Older and apolitical employees have been pushed aside by Allegheny County Controller Chelsa Wagner, according to a lawsuit filed by two former managers in her office.
Stanley M. Kaczmorski was 64 when he was fired early this year, and Carmen Cupelli was 67, according to a lawsuit in U.S. District Court filed Tuesday by attorney Samuel Cordes. They didn't support Ms. Wagner, or anybody else, during her 2011 campaign, and were replaced by younger people who did back the new boss, it said.
"The First Amendment gives you a right not to speak," and discrimination laws bar firings based on the exercise of those rights, said Mr. Cordes. "You can't come in and eliminate employees to make room for political supporters."
The accusations are "frivolous and untrue," countered Brad Korinski, solicitor for the controller's office. "Nothing is factual," he said, adding that the two collected unemployment, are getting pensions and apparently want more.
Mr. Kaczmorski of Ross had been with the office for eight years, and was a tax, asset and weights and measures manager. Mr. Cupelli of Wilkins had been there for 21 years and was a field supervisor.
When Ms. Wagner took office in January, they were furloughed, the suit said, along with "at least six other employees over the age of 50," and replaced with "significantly younger employees." It said they were told the furloughs were for budgetary reasons, but the replacement employees were paid more, leading to the claim of age discrimination.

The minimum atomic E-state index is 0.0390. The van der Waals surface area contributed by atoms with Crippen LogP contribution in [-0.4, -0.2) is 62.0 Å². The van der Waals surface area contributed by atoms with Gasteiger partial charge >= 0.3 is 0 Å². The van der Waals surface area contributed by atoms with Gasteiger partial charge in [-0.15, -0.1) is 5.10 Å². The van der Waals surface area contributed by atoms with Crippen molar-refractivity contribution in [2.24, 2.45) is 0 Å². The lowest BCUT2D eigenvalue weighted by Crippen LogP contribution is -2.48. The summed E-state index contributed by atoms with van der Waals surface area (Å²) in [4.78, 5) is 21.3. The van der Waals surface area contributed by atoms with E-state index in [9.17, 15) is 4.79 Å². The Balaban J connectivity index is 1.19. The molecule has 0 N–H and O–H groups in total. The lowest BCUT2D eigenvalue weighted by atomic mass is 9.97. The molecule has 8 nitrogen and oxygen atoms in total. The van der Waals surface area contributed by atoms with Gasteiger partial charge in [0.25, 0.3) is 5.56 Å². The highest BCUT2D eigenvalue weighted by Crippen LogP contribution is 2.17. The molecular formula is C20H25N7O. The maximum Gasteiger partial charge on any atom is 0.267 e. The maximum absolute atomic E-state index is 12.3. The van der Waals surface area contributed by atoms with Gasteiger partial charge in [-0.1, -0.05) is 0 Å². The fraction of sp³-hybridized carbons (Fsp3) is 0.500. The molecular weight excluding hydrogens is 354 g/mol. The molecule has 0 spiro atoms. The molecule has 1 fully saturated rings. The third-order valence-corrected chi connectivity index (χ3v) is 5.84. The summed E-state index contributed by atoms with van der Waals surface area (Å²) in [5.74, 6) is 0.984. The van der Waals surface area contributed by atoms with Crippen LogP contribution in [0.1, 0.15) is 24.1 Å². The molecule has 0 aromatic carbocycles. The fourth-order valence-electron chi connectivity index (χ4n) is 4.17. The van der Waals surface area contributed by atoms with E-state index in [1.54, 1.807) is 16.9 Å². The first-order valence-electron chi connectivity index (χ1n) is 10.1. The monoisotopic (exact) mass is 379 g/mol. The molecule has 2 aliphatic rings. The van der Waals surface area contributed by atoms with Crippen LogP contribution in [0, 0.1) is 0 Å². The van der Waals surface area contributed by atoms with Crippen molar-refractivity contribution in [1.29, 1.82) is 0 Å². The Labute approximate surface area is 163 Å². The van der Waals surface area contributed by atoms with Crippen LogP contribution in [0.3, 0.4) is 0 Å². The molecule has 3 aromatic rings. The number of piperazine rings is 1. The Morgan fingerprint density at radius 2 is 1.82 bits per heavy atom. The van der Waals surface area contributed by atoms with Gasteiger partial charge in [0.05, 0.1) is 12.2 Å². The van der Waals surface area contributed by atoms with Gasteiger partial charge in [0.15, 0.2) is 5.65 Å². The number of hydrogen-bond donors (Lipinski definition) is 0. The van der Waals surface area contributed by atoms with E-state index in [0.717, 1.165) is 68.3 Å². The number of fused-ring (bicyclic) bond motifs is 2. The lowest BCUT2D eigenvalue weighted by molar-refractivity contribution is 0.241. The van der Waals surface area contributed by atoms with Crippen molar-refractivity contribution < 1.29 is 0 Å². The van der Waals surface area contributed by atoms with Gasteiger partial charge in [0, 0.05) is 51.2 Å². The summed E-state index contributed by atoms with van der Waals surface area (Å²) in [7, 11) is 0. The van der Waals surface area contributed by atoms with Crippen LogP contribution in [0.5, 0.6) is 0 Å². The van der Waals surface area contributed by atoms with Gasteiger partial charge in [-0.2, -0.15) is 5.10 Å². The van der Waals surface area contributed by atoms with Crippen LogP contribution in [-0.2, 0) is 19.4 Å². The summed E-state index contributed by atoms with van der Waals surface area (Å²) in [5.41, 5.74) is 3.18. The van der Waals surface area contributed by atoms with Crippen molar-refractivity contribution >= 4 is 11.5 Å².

Mr. Korinski said that of the 86 controller's office employees, 44 are more than 50 years old. "We certainly don't have any issues with age in this office," he said.
The complaint said the plaintiffs were forbidden by former Controller Mark Patrick Flaherty from backing any candidates in 2011. Mr. Korinski said the plaintiffs' administrative claims -- which must be filed before any federal discrimination lawsuit -- did not contain any claim that the firings were politically driven.